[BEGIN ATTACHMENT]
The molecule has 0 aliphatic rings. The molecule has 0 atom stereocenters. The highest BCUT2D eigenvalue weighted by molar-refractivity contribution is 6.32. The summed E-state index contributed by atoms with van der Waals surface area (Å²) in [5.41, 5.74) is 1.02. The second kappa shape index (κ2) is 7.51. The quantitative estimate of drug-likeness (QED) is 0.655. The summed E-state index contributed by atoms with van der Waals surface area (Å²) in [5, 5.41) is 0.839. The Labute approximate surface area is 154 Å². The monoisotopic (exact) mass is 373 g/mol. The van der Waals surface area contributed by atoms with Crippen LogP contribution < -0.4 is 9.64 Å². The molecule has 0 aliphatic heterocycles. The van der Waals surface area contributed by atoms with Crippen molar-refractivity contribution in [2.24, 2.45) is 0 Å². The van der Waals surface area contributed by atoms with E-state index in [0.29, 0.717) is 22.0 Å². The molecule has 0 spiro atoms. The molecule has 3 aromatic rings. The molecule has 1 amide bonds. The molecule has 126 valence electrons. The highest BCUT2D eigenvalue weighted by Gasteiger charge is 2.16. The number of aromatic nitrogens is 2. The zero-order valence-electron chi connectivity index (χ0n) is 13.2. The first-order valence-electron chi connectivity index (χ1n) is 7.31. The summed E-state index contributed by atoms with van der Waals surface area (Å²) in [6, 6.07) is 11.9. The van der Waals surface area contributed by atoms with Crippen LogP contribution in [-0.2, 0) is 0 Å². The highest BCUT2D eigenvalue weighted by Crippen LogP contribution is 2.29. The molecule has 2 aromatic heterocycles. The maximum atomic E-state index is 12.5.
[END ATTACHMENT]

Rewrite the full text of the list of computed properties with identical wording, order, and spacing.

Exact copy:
The molecule has 0 aliphatic rings. The molecule has 0 atom stereocenters. The highest BCUT2D eigenvalue weighted by molar-refractivity contribution is 6.32. The summed E-state index contributed by atoms with van der Waals surface area (Å²) in [5.41, 5.74) is 1.02. The second kappa shape index (κ2) is 7.51. The quantitative estimate of drug-likeness (QED) is 0.655. The summed E-state index contributed by atoms with van der Waals surface area (Å²) in [5, 5.41) is 0.839. The Labute approximate surface area is 154 Å². The monoisotopic (exact) mass is 373 g/mol. The van der Waals surface area contributed by atoms with Crippen LogP contribution < -0.4 is 9.64 Å². The molecule has 0 aliphatic heterocycles. The van der Waals surface area contributed by atoms with Crippen molar-refractivity contribution in [2.24, 2.45) is 0 Å². The van der Waals surface area contributed by atoms with E-state index in [0.29, 0.717) is 22.0 Å². The molecule has 0 spiro atoms. The molecule has 3 aromatic rings. The molecule has 1 amide bonds. The molecule has 126 valence electrons. The highest BCUT2D eigenvalue weighted by Gasteiger charge is 2.16. The number of aromatic nitrogens is 2. The zero-order valence-electron chi connectivity index (χ0n) is 13.2. The first-order valence-electron chi connectivity index (χ1n) is 7.31. The summed E-state index contributed by atoms with van der Waals surface area (Å²) in [6, 6.07) is 11.9. The van der Waals surface area contributed by atoms with Crippen LogP contribution in [-0.2, 0) is 0 Å². The highest BCUT2D eigenvalue weighted by Crippen LogP contribution is 2.29. The molecule has 2 aromatic heterocycles. The maximum atomic E-state index is 12.5.